The Perfect Health Diet
About a fortnight ago, I bought the Kindle version of Paul and Shou-Ching Jaminet’s diet book Perfect Health Diet from Amazon.com. Since then I have been following some of their diet recommendations. I have already eliminated wheat from my diet since October, 2013 and derived substantial health benefits. But I was seeking to improve my diet even farther.
What follows is a list of all the dietary changes I made since reading the book. I hope people who live a sedentary life, those who are overweight or are suffering from chronic ailments may find it helpful if they follow these dietary habits. That is my purpose of writing this post. It is not intended to be a substitute of professional medical advice.
1. I have completely eliminated sugar, all grains (except rice) and all vegetable oils from my diet. I am careful about the quantity of legumes (including lentils that include the Indian DAL) in my meals and if I have to eat them, I eat very small quantities. These should be cooked only after soaking them in water for a considerable period, preferably overnight. I can’t avoid them completely, being mostly a vegetarian, but I won’t eat them in considerable amounts.
2. For my calorie needs, I am relying on what the authors of the PHD calls the ‘safe starches’ — in my case these are mainly rice and to some extent potato and sweet potato and occasionally boiled plantains or taro. I am eating just enough carbohydrate to keep me going (roughly 30% of my calorie needs). I have a small bowl to measure my rice and/or potato etc. intake for lunch and dinner and I NEVER eat more. I eat roughly fist-sized portions of rice or muri (puffed rice) or boiled potato for breakfast, lunch and dinner. The portion is very important here and this item of your food should be linked to calorie expenditure. An athlete will, of course, need much more. I think this element of food (along with sugar) is the single defining factor that can help someone to reduce or control body weight. I have lost ten kilograms of weight since October, 2013 following this diet. The weight reduction has been steady, it spanned over six/seven months. What is more important, not once did I gain weight in these months.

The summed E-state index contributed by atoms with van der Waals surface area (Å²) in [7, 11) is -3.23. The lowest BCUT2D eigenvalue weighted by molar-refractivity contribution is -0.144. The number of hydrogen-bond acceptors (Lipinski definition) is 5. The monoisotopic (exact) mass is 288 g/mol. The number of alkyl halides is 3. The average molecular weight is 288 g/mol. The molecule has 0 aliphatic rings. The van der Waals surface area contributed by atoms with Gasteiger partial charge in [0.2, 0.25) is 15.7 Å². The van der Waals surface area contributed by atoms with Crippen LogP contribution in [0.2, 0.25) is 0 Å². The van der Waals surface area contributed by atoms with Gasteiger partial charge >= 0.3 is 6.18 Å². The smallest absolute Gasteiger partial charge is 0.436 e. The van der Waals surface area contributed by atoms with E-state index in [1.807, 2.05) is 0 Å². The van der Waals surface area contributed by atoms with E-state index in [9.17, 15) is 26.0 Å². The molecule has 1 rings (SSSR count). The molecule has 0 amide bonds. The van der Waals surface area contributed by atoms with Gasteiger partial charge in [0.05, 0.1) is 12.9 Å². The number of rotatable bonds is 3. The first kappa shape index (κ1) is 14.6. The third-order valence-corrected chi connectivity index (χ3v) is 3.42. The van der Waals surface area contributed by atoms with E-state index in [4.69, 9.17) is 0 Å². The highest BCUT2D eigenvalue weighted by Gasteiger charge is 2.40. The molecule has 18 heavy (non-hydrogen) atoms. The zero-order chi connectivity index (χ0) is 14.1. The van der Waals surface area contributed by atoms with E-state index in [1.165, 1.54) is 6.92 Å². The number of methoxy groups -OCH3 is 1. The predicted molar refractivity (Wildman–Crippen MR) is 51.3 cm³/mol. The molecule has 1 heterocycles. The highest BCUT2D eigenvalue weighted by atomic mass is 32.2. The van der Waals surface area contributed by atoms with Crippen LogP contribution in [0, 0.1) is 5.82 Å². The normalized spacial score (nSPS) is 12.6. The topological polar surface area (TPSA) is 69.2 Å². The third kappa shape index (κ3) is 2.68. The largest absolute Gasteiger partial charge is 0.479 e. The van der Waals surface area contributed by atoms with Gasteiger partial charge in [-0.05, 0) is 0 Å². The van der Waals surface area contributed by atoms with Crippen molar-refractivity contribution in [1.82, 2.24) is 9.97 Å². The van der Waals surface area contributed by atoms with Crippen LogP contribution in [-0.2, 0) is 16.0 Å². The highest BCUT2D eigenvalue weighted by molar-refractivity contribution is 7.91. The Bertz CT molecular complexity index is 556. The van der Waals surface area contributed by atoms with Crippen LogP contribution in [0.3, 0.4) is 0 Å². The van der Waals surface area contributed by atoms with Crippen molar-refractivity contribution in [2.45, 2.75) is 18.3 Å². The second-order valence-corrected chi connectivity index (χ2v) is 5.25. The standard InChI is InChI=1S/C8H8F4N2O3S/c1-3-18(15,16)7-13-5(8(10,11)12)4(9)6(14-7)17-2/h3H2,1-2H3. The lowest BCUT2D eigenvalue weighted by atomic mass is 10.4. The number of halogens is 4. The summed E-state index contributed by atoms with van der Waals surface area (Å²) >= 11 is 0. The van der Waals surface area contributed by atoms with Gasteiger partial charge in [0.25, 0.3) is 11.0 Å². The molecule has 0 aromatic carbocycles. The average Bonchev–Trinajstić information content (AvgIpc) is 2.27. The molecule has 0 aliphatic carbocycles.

3. I eat all vegetables in sufficient quantities. As usual they are cooked in a bland manner, with very little oil and spices. Rice and these are my main food.
4. Since there is not much oil in my vegetables, I usually add one tea-spoon of good fat to my rice. It is usually ghee (clarified butter) or coconut oil for me. Olive oil is very expensive here in India. I am trying to be on the safe side with the oils. I know I am eating somewhat less fat than what is recommended in PHD (especially when I don’t eat meat or even much fish). As you know the oils make the digestion slow and we can avoid the sugar surges after eating rice.
5. About four/five days a week I have fish or an egg for lunch. At other times I am eating mostly a vegetarian meal. I know with protein too, I can increase the quantity by a little bit but I’ll consider it only after reaching my ideal weight.
6. I eat no fried foods at home. Since I don’t eat wheat, there are no ‘fast foods’ that I can consume and I eat nothing that has been cooked or fried outside. I drink nothing except water and tea. Since last October, I have not eaten a single biscuit, cookies etc. and I think I won’t have them ever again.
7. After lunch I eat a bowl of home-made yogurt. I have plans to look for other fermented foods I can eat.
8. I have not followed the PHD writers’ other recommendations like starving for 16 hours. At least not yet and I am not taking any vitamins or supplements. I take no other medicines.
9. And of course I usually take short walks (about 30 minutes twice a day) in the morning and the evening. Every day it is important to spend some time in the sun.
10. If I ever feel somewhat hungry between these meals (it occurs rarely now) I have a few pieces of cashew nuts, walnuts and almonds. I eat nothing else.
To conclude, I like this book for it offers a balanced view of the human diet and it appears to me that it is difficult to go wrong if you strictly follow the recommendations offered in this book. The authors say, “For glucose, as for all other nutrients, our strategy is to find the peak health range — the intakes at which benefits have ended and there is still no toxicity.”
Perfect Health Diet is a very good read and it may change your life.